Megan SlackApril 10, 2012
02:00 PM EDT
Nearly one-quarter of all millionaires (about 55,000 individuals) pay a lower tax rate than millions of middle-class families. Warren Buffett has famously said that he pays a lower tax rate than his secretary, and he agrees that isn’t fair. To reform our tax system, which is currently tilted in favor of very high-income households, President Obama has proposed a basic principle of tax fairness called the Buffett Rule.
And, using the average tax rate to tell the story actually, like in the chart above, masks the fact that some high-income Americans pay extraordinarily low tax rates. A full 22,000 households that made more than $1 million in 2009 paid less than 15 percent of their income in income taxes. And the top 400 richest Americans—all making over $110 million a year—paid an average of 18 percent of their income in income taxes in 2008, but one in three of them paid less than 15 percent.
April 10, 2012
01:14 PM EDT
Ed note: this was originally posted on the Healthcare.gov blog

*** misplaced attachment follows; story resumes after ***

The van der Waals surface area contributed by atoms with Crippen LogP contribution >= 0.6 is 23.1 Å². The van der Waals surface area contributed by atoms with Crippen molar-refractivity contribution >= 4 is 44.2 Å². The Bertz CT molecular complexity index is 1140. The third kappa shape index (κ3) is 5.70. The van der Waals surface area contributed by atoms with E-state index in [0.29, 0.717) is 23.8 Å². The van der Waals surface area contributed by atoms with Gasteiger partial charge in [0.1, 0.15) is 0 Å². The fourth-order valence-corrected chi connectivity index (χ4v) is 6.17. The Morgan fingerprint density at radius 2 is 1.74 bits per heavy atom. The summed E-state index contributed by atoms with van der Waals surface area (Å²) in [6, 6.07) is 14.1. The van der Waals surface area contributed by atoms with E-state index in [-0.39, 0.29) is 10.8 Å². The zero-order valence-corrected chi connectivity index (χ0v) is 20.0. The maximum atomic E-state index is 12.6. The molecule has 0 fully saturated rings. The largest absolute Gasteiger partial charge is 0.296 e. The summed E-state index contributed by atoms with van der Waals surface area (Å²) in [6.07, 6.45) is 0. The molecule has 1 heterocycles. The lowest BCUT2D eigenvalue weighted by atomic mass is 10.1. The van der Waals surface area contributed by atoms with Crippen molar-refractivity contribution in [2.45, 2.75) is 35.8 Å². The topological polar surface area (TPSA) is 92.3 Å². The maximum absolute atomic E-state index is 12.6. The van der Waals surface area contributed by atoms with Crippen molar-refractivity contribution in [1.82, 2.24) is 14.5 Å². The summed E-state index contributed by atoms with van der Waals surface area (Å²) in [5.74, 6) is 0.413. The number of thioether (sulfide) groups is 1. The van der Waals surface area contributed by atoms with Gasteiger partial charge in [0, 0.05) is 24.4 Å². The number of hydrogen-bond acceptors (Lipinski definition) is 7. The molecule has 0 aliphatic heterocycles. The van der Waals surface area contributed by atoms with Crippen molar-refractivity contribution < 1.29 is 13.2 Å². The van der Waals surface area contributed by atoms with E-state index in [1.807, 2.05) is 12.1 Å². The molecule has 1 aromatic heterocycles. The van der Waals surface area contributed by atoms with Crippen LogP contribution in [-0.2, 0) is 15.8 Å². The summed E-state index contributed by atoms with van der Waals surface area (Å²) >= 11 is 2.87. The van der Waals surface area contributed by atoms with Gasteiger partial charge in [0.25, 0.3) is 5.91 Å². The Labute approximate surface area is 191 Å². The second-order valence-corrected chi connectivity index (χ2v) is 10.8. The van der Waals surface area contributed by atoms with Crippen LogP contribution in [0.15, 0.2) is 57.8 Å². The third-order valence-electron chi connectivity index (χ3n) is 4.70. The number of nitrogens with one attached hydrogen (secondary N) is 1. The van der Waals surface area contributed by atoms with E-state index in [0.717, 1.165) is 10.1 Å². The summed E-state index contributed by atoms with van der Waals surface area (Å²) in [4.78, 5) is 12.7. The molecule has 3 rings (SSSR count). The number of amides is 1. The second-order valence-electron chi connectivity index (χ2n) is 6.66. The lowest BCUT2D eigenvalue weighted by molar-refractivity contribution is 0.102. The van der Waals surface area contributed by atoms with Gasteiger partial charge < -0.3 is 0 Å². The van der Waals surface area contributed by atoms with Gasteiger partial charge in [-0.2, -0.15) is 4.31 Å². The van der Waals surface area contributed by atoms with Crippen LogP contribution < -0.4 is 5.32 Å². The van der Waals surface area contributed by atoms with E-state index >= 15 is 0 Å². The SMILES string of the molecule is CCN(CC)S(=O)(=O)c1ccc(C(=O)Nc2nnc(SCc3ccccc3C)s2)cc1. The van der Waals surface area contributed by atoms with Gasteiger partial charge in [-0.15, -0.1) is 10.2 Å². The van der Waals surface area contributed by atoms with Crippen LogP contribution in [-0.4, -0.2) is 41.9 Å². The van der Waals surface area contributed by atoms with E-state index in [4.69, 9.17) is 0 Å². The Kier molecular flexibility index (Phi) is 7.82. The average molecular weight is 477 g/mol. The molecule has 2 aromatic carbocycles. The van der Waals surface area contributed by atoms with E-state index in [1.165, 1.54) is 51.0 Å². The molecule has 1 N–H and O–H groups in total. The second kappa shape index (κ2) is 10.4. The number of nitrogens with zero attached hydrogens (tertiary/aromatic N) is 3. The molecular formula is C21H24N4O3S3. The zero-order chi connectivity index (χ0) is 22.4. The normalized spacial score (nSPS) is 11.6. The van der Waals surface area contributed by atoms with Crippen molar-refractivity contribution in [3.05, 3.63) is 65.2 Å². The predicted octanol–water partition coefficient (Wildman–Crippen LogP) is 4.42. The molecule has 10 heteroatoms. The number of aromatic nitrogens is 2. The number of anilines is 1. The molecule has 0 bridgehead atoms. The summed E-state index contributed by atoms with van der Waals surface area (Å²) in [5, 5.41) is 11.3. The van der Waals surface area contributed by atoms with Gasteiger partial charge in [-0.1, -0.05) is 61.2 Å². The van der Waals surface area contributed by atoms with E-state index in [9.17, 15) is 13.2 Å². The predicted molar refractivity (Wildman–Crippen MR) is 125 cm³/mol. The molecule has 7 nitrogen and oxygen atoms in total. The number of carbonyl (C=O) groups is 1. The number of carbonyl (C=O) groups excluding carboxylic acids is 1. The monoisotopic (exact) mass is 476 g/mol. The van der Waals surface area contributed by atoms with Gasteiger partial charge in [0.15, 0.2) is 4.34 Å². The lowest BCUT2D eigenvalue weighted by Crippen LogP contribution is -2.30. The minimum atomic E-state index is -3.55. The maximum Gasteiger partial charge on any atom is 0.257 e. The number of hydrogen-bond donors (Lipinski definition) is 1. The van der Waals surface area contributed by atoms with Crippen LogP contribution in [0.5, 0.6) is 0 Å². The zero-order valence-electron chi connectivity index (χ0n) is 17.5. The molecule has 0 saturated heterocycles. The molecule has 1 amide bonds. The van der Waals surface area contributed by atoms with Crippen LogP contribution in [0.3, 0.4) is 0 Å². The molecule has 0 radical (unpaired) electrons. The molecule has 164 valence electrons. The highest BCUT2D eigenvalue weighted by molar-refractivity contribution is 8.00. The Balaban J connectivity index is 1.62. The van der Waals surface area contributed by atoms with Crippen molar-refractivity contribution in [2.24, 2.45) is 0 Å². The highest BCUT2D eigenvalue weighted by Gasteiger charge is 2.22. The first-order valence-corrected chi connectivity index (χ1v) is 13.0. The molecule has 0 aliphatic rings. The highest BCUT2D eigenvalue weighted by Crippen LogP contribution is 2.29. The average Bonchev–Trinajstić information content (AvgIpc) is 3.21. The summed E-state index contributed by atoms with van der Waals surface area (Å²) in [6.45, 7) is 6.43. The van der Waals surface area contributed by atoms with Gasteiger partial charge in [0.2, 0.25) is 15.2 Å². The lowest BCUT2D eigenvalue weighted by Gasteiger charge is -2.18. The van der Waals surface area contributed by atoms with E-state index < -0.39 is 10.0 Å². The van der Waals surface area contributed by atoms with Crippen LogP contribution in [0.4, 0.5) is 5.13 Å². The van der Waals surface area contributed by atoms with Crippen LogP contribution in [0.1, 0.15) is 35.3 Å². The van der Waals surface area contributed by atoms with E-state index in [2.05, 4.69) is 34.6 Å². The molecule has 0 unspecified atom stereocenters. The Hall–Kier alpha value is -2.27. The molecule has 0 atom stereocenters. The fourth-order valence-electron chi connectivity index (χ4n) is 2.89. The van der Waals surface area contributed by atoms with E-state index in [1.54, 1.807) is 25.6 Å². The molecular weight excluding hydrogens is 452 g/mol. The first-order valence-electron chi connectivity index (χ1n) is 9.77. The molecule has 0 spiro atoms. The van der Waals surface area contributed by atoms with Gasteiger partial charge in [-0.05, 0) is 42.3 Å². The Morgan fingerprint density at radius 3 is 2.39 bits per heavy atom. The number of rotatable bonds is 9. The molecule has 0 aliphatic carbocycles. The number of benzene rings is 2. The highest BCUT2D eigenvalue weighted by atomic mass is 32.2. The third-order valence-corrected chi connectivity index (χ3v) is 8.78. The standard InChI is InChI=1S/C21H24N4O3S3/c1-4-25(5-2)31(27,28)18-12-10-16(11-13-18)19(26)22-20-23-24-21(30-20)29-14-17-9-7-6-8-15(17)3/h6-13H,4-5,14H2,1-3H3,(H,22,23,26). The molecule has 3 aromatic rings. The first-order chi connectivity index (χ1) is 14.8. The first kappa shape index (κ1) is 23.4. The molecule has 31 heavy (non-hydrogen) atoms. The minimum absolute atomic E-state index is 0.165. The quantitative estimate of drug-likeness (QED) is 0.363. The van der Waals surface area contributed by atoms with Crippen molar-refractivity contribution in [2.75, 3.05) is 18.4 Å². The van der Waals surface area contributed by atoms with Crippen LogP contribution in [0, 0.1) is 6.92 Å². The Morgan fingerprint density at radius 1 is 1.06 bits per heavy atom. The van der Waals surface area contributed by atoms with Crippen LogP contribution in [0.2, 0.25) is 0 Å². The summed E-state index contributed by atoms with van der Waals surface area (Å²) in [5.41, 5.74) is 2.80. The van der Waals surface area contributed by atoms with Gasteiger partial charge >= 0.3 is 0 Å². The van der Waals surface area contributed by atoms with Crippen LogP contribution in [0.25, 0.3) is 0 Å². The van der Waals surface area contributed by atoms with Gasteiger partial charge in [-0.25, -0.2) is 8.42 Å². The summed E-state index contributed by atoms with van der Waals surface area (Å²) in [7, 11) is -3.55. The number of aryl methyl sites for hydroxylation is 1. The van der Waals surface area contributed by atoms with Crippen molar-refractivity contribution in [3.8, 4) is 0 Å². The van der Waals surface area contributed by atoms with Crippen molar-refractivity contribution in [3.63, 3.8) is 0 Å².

The Affordable Care Act is bringing real change to a health care system that has cost us too much and could do a better job to keep Americans healthy. As a result the law, the Department of Health and Human Services has been partnering with doctors, nurses, hospitals, and other medical providers to help patients get the best care anywhere.
Accountable Care Organizations, or ACOs, are one of these new ways for doctors, hospitals, and other providers to be rewarded based on the quality of care they provide for patients, not just on how many tests they order or how many procedures they do.
Today, HHS announced 27 new ACOs have joined this partnership – and over 150 more potential ACOs have submitted an application to begin in July. There is enthusiasm and energy behind this program from all parts of the country, from all parts of the health care sector.
Already, 32 “Pioneer ACOs” representing health care groups with experience coordinating care for patients have been participating in a special demonstration program since the beginning of the year to improve Medicare beneficiaries’ health and experience of care, and reduce growth in health care spending.
April 10, 2012
12:00 PM EDT
Warren Buffett pays a lower tax rate than his secretary. Meanwhile, over the last 30 years, the tax rates for middle class families have barely budged. That doesn’t reflect our values of fairness as a nation -- and that’s why the President has proposed the Buffett Rule.